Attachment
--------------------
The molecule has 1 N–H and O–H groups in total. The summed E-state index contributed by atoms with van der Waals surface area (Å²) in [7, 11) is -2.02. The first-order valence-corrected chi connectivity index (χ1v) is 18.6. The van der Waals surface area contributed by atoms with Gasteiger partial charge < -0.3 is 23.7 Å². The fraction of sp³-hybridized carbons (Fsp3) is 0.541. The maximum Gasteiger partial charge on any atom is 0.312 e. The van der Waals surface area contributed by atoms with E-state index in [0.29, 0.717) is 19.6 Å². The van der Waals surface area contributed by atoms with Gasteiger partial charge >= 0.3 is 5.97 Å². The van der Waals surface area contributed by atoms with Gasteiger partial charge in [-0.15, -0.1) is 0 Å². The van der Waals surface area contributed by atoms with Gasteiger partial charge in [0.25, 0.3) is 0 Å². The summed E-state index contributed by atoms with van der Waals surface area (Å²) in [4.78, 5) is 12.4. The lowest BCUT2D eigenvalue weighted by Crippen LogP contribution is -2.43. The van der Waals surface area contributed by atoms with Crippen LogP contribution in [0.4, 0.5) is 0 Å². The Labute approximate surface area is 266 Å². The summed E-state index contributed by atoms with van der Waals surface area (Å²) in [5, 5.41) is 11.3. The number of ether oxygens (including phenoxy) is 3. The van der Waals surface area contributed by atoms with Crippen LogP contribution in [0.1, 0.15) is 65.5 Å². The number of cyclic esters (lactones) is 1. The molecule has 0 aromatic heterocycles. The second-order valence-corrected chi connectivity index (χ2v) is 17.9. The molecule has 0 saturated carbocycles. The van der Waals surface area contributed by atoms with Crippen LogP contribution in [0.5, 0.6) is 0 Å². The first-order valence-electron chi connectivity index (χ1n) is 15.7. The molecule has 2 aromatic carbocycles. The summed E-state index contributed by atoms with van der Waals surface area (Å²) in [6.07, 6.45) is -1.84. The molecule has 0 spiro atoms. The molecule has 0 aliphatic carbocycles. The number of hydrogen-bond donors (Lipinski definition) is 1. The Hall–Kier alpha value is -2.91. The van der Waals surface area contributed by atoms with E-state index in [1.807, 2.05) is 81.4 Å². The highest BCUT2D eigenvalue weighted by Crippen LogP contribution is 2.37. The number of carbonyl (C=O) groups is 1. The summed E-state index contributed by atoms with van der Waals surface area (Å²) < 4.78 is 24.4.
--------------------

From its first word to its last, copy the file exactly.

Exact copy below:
The molecule has 1 N–H and O–H groups in total. The summed E-state index contributed by atoms with van der Waals surface area (Å²) in [7, 11) is -2.02. The first-order valence-corrected chi connectivity index (χ1v) is 18.6. The van der Waals surface area contributed by atoms with Gasteiger partial charge < -0.3 is 23.7 Å². The fraction of sp³-hybridized carbons (Fsp3) is 0.541. The maximum Gasteiger partial charge on any atom is 0.312 e. The van der Waals surface area contributed by atoms with E-state index in [0.29, 0.717) is 19.6 Å². The van der Waals surface area contributed by atoms with Gasteiger partial charge >= 0.3 is 5.97 Å². The van der Waals surface area contributed by atoms with Gasteiger partial charge in [-0.15, -0.1) is 0 Å². The van der Waals surface area contributed by atoms with Gasteiger partial charge in [0.25, 0.3) is 0 Å². The summed E-state index contributed by atoms with van der Waals surface area (Å²) in [4.78, 5) is 12.4. The lowest BCUT2D eigenvalue weighted by Crippen LogP contribution is -2.43. The van der Waals surface area contributed by atoms with Crippen LogP contribution in [0.4, 0.5) is 0 Å². The Labute approximate surface area is 266 Å². The summed E-state index contributed by atoms with van der Waals surface area (Å²) in [5, 5.41) is 11.3. The number of ether oxygens (including phenoxy) is 3. The van der Waals surface area contributed by atoms with Crippen LogP contribution in [0.1, 0.15) is 65.5 Å². The number of cyclic esters (lactones) is 1. The molecule has 0 aromatic heterocycles. The second-order valence-corrected chi connectivity index (χ2v) is 17.9. The molecule has 0 saturated carbocycles. The van der Waals surface area contributed by atoms with Crippen LogP contribution in [0.5, 0.6) is 0 Å². The first-order valence-electron chi connectivity index (χ1n) is 15.7. The molecule has 2 aromatic carbocycles. The summed E-state index contributed by atoms with van der Waals surface area (Å²) in [6.07, 6.45) is -1.84. The molecule has 0 spiro atoms. The molecule has 0 aliphatic carbocycles. The number of hydrogen-bond donors (Lipinski definition) is 1. The Hall–Kier alpha value is -2.91. The van der Waals surface area contributed by atoms with E-state index in [1.807, 2.05) is 81.4 Å². The highest BCUT2D eigenvalue weighted by Crippen LogP contribution is 2.37. The number of carbonyl (C=O) groups is 1. The summed E-state index contributed by atoms with van der Waals surface area (Å²) < 4.78 is 24.4.